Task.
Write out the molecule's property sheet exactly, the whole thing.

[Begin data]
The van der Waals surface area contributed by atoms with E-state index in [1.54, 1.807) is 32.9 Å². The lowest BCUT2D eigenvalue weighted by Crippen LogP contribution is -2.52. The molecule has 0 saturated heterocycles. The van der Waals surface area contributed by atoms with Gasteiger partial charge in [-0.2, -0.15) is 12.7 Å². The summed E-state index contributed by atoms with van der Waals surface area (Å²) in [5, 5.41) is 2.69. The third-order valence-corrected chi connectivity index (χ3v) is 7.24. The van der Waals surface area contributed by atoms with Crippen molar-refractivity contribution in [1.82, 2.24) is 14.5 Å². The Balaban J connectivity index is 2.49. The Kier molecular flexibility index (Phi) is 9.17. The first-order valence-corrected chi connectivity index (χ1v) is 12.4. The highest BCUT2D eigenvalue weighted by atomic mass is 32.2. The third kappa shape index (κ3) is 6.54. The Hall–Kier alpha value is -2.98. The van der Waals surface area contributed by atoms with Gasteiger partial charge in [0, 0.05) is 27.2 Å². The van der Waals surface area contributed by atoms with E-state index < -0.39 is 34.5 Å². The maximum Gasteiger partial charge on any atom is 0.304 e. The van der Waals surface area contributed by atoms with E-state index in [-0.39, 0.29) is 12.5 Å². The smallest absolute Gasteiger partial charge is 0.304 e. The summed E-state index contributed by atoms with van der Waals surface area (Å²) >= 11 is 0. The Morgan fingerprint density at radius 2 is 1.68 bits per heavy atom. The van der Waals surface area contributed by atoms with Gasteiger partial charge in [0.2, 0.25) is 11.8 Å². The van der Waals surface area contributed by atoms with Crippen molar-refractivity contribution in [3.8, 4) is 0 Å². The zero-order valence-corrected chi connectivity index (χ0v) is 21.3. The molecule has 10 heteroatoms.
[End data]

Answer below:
The van der Waals surface area contributed by atoms with E-state index in [1.54, 1.807) is 32.9 Å². The lowest BCUT2D eigenvalue weighted by Crippen LogP contribution is -2.52. The molecule has 0 saturated heterocycles. The van der Waals surface area contributed by atoms with Gasteiger partial charge in [-0.2, -0.15) is 12.7 Å². The summed E-state index contributed by atoms with van der Waals surface area (Å²) in [5, 5.41) is 2.69. The third-order valence-corrected chi connectivity index (χ3v) is 7.24. The van der Waals surface area contributed by atoms with Crippen molar-refractivity contribution in [1.82, 2.24) is 14.5 Å². The Balaban J connectivity index is 2.49. The Kier molecular flexibility index (Phi) is 9.17. The first-order valence-corrected chi connectivity index (χ1v) is 12.4. The highest BCUT2D eigenvalue weighted by atomic mass is 32.2. The third kappa shape index (κ3) is 6.54. The Hall–Kier alpha value is -2.98. The van der Waals surface area contributed by atoms with Gasteiger partial charge in [0, 0.05) is 27.2 Å². The van der Waals surface area contributed by atoms with E-state index < -0.39 is 34.5 Å². The maximum Gasteiger partial charge on any atom is 0.304 e. The van der Waals surface area contributed by atoms with E-state index in [-0.39, 0.29) is 12.5 Å². The smallest absolute Gasteiger partial charge is 0.304 e. The summed E-state index contributed by atoms with van der Waals surface area (Å²) >= 11 is 0. The Morgan fingerprint density at radius 2 is 1.68 bits per heavy atom. The van der Waals surface area contributed by atoms with Gasteiger partial charge in [0.2, 0.25) is 11.8 Å². The van der Waals surface area contributed by atoms with Crippen molar-refractivity contribution in [3.8, 4) is 0 Å². The zero-order valence-corrected chi connectivity index (χ0v) is 21.3. The molecule has 10 heteroatoms.